By: Jason L. Johnson and Wade Polk
Agricultural producers commonly use put options to protect themselves against price declines that can occur during the production year. A put option on a futures contract gives the buyer the right to sell the underlying commodity at a specified price (its strike price) for a fixed period of time (until its expiration). Whereas a short hedge (selling a futures contract) locks in a fixed selling price, a put option allows a producer to establish only the minimum expected selling price while retaining the potential to benefit from price increases. Both strategies are subject to basis risk.
This publication focuses on extending the use of put options by “rolling up” put options to improve a producer’s minimum expected selling price when the price of the underlying commodity increases, while retaining the potential to benefit from further price increases. Rolling can be defined as a trading action in which the trader simultaneously closes an open option position and creates a new option position at a different strike price, different expiration, or both. Rolling up a put option, as prices increase, simply entails buying a put option with a higher strike price, while simultaneously selling a put option with a lower strike price. In this manner, a producer can raise the price floor (or minimum expected selling price) of a put option.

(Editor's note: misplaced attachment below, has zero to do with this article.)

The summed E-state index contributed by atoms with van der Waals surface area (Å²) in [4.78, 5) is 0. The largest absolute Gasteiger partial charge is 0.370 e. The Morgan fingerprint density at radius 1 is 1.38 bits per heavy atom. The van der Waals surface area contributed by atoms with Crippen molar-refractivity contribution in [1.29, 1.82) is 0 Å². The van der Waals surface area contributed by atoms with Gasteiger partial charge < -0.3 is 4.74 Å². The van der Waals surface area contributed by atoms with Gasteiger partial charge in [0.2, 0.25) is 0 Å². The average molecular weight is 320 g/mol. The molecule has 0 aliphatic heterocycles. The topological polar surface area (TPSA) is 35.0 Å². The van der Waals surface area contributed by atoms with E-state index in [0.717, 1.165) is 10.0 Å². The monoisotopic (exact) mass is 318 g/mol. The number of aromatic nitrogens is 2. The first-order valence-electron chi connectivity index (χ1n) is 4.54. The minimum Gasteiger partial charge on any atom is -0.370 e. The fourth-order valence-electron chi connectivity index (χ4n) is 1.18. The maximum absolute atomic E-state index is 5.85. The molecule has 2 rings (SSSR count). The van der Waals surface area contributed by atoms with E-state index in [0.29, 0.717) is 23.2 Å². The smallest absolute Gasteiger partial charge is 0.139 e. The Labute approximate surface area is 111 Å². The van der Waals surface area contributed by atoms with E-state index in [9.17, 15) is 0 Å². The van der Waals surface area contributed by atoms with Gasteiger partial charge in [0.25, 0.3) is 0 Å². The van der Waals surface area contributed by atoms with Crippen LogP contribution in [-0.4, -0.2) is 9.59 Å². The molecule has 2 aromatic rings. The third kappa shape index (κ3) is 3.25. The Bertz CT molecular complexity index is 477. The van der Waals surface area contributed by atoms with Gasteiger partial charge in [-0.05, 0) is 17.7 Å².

Rolling Up a Put Option
The strategy of rolling up a put option when prices increase retains all of the advantages and disadvantages of using put options as a marketing tool. The advantages include limited financial risk (limited to the put option premium), no margin calls, and more pricing opportunities throughout the marketing period. The disadvantages of put options are generally related to the put option premium values, which must be paid by the purchaser up front and may not equal futures contract price changes. Another disadvantage is that the time value component generally decreases with the passage of time. This decrease accelerates as the option contract approaches expiration. Market observers will notice that time decay for put options occurs at a slightly slower rate than for call options. The strategy of rolling up put options as prices increase also incurs additional commission costs because there is more trading activity.
A producer’s liability when purchasing a put option is limited to the premium paid for the put option. The premium is equivalent to the premium paid for an insurance policy. No matter how much the price of the underlying commodity decreases during the option’s lifetime, the put option guarantees the holder the right to sell his commodities at the put’s strike price until the option expires.